• PAUSE — Prevents the console window from closing after executing the command. You can use this command at the end of the script or after a specific command when running multiple tasks, and you want to pause between them.
  4. Click the File menu.
  5. Select the Save as option.
  6. Type a name for the script — for example, first_advanced_batch.bat.

After you complete these steps, you can run the script double-clicking the .bat file, or you can use the steps below to learn the different ways to execute a batch on Windows 10.

Creating actionable batch file

You're not limited to showing information on a Windows 10 console. You can also write non-interactive batch files to perform virtually any task. For instance, to write a batch file that runs a specific command without the need for user interaction, use these steps:

  1. Open Start.
  2. Search for Notepad, and click the top result to launch the app.
  3. Copy and paste the following command:

    net use z: \\PATH-NETWORK-SHARE\FOLDER-NAME /user:YOUR-USERNAME YOUR-PASSWORD
    

    Map folder batch file sampleSource: Windows Central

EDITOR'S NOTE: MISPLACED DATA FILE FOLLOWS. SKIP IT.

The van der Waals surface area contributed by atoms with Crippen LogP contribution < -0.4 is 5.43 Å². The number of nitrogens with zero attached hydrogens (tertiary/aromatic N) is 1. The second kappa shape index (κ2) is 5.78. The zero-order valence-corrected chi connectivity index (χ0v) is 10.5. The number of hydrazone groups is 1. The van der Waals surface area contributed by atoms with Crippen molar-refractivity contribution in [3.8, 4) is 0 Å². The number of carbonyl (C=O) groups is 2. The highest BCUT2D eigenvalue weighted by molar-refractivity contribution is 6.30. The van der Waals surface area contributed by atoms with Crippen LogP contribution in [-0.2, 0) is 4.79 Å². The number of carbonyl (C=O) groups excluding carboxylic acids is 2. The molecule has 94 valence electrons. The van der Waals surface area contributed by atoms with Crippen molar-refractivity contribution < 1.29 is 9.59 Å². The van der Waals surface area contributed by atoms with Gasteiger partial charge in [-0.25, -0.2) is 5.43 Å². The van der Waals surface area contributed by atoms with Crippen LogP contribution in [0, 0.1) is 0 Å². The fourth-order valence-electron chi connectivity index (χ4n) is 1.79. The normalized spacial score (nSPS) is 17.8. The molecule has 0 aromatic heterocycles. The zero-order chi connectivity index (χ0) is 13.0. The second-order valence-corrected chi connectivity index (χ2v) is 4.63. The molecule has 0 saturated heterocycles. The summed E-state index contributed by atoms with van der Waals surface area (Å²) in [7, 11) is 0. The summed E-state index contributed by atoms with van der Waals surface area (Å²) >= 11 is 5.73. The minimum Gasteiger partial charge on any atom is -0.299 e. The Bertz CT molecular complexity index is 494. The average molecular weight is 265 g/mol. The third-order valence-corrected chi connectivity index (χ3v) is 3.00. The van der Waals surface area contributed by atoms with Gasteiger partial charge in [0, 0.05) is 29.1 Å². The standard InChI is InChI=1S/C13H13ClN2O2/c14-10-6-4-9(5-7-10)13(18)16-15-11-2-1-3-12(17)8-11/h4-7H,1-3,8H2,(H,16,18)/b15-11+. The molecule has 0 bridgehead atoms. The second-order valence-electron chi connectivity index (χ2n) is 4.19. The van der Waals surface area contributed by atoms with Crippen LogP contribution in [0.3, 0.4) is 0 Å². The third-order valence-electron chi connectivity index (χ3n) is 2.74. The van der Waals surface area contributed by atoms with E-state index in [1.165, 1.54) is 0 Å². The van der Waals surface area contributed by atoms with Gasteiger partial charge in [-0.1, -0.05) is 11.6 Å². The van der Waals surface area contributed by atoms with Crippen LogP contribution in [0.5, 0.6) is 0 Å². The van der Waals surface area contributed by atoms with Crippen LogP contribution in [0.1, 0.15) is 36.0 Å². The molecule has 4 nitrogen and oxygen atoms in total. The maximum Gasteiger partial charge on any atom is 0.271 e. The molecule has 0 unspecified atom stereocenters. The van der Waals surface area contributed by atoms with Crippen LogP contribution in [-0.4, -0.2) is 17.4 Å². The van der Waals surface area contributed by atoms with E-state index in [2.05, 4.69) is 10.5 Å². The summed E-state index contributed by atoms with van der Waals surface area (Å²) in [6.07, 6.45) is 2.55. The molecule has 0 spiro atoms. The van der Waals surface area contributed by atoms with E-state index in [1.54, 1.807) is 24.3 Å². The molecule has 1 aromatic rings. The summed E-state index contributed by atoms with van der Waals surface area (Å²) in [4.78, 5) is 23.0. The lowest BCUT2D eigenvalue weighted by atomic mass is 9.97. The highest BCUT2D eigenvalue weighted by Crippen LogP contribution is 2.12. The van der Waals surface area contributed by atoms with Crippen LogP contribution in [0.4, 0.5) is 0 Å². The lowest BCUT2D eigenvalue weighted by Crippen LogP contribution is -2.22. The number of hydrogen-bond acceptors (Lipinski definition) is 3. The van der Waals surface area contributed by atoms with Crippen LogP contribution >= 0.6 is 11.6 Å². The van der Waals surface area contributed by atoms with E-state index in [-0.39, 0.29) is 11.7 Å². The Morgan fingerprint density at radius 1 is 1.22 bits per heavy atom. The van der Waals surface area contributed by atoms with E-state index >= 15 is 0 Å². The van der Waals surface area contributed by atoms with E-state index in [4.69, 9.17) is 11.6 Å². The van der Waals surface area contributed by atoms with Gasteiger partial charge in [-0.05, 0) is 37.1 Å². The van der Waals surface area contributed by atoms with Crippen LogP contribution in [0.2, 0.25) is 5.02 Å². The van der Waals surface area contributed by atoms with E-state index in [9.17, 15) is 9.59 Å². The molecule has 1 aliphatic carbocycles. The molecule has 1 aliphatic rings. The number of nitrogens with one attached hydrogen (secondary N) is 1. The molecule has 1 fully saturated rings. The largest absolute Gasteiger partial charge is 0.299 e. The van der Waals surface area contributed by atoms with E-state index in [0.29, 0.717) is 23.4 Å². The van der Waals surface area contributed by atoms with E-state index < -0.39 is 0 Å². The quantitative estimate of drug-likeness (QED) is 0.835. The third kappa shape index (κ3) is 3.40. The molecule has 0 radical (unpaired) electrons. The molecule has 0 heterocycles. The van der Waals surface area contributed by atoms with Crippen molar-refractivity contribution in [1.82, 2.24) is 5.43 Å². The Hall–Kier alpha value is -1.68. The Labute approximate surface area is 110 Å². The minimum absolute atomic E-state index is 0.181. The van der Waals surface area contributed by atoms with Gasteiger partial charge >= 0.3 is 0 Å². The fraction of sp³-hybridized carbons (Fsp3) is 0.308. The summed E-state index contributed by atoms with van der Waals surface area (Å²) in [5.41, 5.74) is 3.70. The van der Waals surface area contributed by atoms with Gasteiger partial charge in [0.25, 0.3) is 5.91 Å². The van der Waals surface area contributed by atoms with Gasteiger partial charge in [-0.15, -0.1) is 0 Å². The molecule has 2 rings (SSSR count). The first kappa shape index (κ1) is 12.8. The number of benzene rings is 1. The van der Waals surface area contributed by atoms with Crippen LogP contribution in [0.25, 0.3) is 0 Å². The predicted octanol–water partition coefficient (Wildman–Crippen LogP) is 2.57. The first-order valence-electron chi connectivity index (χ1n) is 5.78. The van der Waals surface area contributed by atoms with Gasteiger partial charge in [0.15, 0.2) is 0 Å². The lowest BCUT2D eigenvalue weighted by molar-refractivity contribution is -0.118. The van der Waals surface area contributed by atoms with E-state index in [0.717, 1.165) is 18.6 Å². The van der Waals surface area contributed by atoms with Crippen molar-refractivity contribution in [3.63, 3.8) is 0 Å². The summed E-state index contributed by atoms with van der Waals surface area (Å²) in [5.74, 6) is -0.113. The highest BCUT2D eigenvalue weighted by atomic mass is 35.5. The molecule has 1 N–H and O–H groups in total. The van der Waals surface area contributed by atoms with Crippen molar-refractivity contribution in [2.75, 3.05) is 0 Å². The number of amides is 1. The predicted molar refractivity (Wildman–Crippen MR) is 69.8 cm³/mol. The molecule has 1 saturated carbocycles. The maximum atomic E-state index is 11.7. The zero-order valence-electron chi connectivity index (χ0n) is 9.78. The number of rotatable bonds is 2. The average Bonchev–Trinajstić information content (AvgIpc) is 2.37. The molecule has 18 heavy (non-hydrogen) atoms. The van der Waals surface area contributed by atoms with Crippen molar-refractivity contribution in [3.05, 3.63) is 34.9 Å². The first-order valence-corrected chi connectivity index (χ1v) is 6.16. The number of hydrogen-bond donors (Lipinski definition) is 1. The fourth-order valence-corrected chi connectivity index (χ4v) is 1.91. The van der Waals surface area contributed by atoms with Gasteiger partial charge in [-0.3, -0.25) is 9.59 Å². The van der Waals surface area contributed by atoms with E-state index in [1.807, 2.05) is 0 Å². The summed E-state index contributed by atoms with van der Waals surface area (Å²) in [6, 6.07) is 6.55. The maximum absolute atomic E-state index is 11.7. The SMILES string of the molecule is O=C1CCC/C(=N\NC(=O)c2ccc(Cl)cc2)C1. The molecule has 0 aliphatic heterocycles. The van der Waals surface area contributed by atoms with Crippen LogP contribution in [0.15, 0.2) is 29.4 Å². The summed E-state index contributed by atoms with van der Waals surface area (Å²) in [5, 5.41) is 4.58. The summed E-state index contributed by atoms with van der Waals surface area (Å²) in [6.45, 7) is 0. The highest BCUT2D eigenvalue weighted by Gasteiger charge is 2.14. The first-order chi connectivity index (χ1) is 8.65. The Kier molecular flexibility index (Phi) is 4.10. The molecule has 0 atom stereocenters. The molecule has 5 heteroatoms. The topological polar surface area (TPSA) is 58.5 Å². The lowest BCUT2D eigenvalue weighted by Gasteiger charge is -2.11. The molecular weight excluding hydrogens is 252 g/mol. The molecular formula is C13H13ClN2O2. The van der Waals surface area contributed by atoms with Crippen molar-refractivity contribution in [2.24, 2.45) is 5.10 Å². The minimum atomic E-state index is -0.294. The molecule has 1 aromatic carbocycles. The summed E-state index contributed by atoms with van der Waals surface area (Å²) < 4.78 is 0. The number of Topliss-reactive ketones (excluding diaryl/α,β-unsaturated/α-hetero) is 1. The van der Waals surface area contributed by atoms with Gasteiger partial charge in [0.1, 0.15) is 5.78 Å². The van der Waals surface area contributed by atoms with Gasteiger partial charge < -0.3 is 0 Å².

The above command is just an ordinary command that maps a network folder as a drive on File Explorer using the "Z" drive letter.

    Map folder batch file outputSource: Windows Central

  4. Click the File menu.
  5. Select the Save as option.
  6. Type a name for the script — for example, map-z-drive.bat.

Once you complete the steps, when you run the batch file, the command will map a shared network folder with the settings, you specified without the need to open Command Prompt. Although we only specified one command in the file, you can include as many commands as you like, as long as you write one per line.

How to run a batch file on Windows 10

On Windows 10, there are a least three ways to run a batch file. You can run a batch on-demand (using File Explorer or Command Prompt). You can create a scheduled task using Task Scheduler. Or you can place the script in the "Startup" folder to run it every time you sign in to your computer.

Running batch file on-demand

When you need to run a batch file on-demand, you can use File Explorer or Command Prompt.

File Explorer

To run a batch file using File Explorer, use these steps:

  1. Open File Explorer.
  2. Navigate to the folder with the script.